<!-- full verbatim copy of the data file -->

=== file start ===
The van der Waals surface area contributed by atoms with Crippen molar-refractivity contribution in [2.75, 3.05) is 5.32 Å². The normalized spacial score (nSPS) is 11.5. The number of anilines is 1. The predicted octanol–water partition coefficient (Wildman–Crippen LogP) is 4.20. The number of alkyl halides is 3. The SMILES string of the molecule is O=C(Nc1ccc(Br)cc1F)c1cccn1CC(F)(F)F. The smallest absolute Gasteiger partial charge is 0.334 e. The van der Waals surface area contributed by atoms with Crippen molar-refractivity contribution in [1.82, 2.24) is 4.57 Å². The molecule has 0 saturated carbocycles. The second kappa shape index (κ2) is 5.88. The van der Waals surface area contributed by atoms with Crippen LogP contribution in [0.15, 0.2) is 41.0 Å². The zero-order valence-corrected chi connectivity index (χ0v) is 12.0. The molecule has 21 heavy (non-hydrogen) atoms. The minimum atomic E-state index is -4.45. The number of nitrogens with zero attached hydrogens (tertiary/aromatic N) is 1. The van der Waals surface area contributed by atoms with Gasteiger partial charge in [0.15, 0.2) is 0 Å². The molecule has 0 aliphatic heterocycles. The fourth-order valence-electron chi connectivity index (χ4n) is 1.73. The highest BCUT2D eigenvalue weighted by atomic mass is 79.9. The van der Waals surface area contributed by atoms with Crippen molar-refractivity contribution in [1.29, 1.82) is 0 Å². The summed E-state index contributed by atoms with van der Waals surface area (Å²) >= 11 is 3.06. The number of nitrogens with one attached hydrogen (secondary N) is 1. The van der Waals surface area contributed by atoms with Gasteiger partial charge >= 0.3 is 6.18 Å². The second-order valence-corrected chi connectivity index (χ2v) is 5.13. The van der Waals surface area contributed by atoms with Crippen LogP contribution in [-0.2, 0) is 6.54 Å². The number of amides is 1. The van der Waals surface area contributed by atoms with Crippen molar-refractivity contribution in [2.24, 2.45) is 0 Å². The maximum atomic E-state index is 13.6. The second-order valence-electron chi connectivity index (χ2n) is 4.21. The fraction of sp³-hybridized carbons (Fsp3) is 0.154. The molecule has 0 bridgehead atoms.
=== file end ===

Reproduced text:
The van der Waals surface area contributed by atoms with Crippen molar-refractivity contribution in [2.75, 3.05) is 5.32 Å². The normalized spacial score (nSPS) is 11.5. The number of anilines is 1. The predicted octanol–water partition coefficient (Wildman–Crippen LogP) is 4.20. The number of alkyl halides is 3. The SMILES string of the molecule is O=C(Nc1ccc(Br)cc1F)c1cccn1CC(F)(F)F. The smallest absolute Gasteiger partial charge is 0.334 e. The van der Waals surface area contributed by atoms with Crippen molar-refractivity contribution in [1.82, 2.24) is 4.57 Å². The molecule has 0 saturated carbocycles. The second kappa shape index (κ2) is 5.88. The van der Waals surface area contributed by atoms with Crippen LogP contribution in [0.15, 0.2) is 41.0 Å². The zero-order valence-corrected chi connectivity index (χ0v) is 12.0. The molecule has 21 heavy (non-hydrogen) atoms. The minimum atomic E-state index is -4.45. The number of nitrogens with zero attached hydrogens (tertiary/aromatic N) is 1. The van der Waals surface area contributed by atoms with Gasteiger partial charge in [0.15, 0.2) is 0 Å². The molecule has 0 aliphatic heterocycles. The fourth-order valence-electron chi connectivity index (χ4n) is 1.73. The highest BCUT2D eigenvalue weighted by atomic mass is 79.9. The van der Waals surface area contributed by atoms with Crippen molar-refractivity contribution in [1.29, 1.82) is 0 Å². The summed E-state index contributed by atoms with van der Waals surface area (Å²) >= 11 is 3.06. The number of nitrogens with one attached hydrogen (secondary N) is 1. The van der Waals surface area contributed by atoms with Gasteiger partial charge >= 0.3 is 6.18 Å². The second-order valence-corrected chi connectivity index (χ2v) is 5.13. The van der Waals surface area contributed by atoms with Crippen LogP contribution in [-0.2, 0) is 6.54 Å². The number of amides is 1. The van der Waals surface area contributed by atoms with Crippen molar-refractivity contribution in [2.24, 2.45) is 0 Å². The maximum atomic E-state index is 13.6. The second-order valence-electron chi connectivity index (χ2n) is 4.21. The fraction of sp³-hybridized carbons (Fsp3) is 0.154. The molecule has 0 bridgehead atoms.